|Brito, A - UNIV. OF WI-MADISON|
|Olmos Colmenero, J - UNIV. OF WI-MADISON|
|Reynal, S - UNIV. OF WI-MADISON|
Submitted to: Journal of Dairy Science
Publication Type: Peer Reviewed Journal
Publication Acceptance Date: September 15, 2006
Publication Date: March 1, 2007
Citation: Brito, A.F., Broderick, G.A., Olmos Colmenero, J.J., Reynal, S.M. 2007. Effects of feeding formate-treated alfalfa silage or red clover silage on omasal flow of nutrients and microbial protein synthesis in lactating dairy cows. Journal of Dairy Science. 90:1392-1404. Interpretive Summary: A large proportion of the protein in alfalfa is broken down in the silo to nonprotein nitrogen (NPN). This form of nitrogen may be used less efficiently than intact protein. Nonprotein nitrogen formation may lead to increased urinary nitrogen excretion, which can contribute to environmental pollution. Treating ensiled crops with formic acid is widely used in Europe to reduce NPN formation; we found that formic acid-treatment of ensiled alfalfa increased protein yield and reduced urinary nitrogen excretion when that silage was fed to dairy cows. An enzyme naturally present in red clover results in low NPN silage when it is ensiled. Therefore, it seemed possible that red clover silage might be better for dairy cows than alfalfa silage. However, most of the cows protein needs come from protein formed by microbes living in the rumen, the first compartment of the cows stomach and rumen microbes can live and grow using NPN to meet at least part of their needs. The rest of protein that the dairy cow uses comes from dietary protein escaping breakdown by these rumen microbes. We wanted to determine how feeding these silages with different amounts of NPN affected the cow’s protein supply flowing out of the rumen. To accomplish this, we fed 8 dairy cows diets containing one of these 4 silages: 1) normal alfalfa silage, 2) alfalfa silage treated with a solution containing formic acid, 3) red clover silage with the same amount of fiber as the alfalfa, or 4) red clover silage with the same amount of protein as the alfalfa. All of the cows had rumen cannulas (holes made into their rumens by veterinarians using surgery) so digesta flowing out of the rumen could be sampled to measure the protein coming from the microbes and the diet. The cows ate more feed on the 2 alfalfa diets. Although cows fed either red clover silage had more dietary protein escaping the rumen, the amounts of microbial protein and total protein flowing out of the rumen were greater on either alfalfa silage. Also, there were no differences between regular alfalfa silage and the formic acid-treated alfalfa silage, and between the 2 red clover silages. This means that the lowering the NPN in silage, whether as a result of the red clover enzyme or the acid-treatment, did not improve the protein nutrition of the dairy cows in this experiment. This research means that the rumen microbes are able to produce enough protein from silage NPN to make up for at least some of the protein breakdown in the silo. Dairy farmers will be able to use this information when feeding alfalfa silage containing high levels of NPN. Also, there appears to be no advantage in milk production for dairy farmers to feed their cows red clover silage with low NPN rather than alfalfa silage.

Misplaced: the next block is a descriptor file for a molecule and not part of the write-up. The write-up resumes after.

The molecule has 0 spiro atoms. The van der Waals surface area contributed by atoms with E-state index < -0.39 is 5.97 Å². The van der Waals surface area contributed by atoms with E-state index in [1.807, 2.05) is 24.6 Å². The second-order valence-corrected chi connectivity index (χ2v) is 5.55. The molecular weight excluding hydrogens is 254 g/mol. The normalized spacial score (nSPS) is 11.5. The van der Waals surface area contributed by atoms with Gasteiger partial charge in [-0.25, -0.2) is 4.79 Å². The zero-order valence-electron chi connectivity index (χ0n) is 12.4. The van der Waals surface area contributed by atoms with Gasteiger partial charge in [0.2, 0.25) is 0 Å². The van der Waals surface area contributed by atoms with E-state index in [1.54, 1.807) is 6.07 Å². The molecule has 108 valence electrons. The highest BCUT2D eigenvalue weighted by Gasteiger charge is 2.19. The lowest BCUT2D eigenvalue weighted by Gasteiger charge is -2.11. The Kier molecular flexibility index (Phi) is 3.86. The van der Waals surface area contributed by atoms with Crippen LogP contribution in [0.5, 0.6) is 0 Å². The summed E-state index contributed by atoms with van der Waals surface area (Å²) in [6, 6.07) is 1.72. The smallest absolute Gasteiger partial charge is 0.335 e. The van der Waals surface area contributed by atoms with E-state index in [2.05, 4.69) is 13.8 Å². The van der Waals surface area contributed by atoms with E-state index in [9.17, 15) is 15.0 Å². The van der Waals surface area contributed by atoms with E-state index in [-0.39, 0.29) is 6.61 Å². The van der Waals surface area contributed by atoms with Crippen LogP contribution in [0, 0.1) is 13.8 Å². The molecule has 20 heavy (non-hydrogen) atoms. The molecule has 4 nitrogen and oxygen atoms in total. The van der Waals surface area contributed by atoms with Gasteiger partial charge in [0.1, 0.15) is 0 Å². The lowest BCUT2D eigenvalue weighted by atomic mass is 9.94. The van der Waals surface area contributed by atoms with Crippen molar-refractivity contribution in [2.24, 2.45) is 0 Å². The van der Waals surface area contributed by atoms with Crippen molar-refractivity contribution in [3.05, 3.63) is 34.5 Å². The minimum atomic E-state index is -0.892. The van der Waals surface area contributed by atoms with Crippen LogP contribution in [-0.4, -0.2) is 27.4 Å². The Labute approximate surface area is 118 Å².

Technical Abstract: Eight ruminally cannulated Holstein cows that were part of a larger lactation trial were blocked by days in milk and randomly assigned to replicated 4 x 4 Latin squares to quantify effects of nonprotein N (NPN) content of alfalfa silage (AS) and red clover silage (RCS) on omasal nutrient flows. Diets, fed as total mixed rations, contained 50% dry matter from control AS (CAS), ammonium tetraformate-treated AS (TAS), late maturity RCS (RCS1), or early maturity RCS (RCS2). The CAS, TAS, and RCS2 diets had 36% high-moisture shelled corn and 3% solvent soybean mean and the RCS1 diet had 31% high-moisture shelled corn and 9% solvent soybean mean. All diets contained 10% corn silage, 27% neutral detergent fiber, and 17-18% crude protein. Silages differed in NPN and acid detergent insoluble N (% of total N): 50 and 4% (CAS); 45 and 3% (TAS); 27 and 8% (RCS1); 29 and 4% (RCS2). Omasal flow of microbial nonammonia N (NAN), measured using 15N, averaged 69 g/d higher on cows fed AS versus RCS but no differences were observed within AS or RCS diets. Rumen-degraded protein was higher on AS; however, dietary NAN flow at the omasum was 34% higher on RCS. The NRC (2001) model predicted microbial NAN flows that averaged 26% less than those measured using 15N. Except for Arg, omasal flows of individual AA, branched-chain AA, non-essential AA, essential AA, and total AA did not differ in cows fed AS versus RCS. Within AS diets, no differences in omasal flows of any AA fractions were observed. However, omasal flows of Asp, Ser, Glu, Cys, Val, Ile, Tyr, Lys, non-essential AA, and total AA all were higher in cows fed RCS1 versus cows fed RCS2. In this trial, there was no advantage to reducing NPN content of hay-crop silage. Feeding AS diets gave rise to greater supply of rumen-degraded protein and microbial NAN than feeding RCS diets, and also resulted in improved milk yield in a companion study.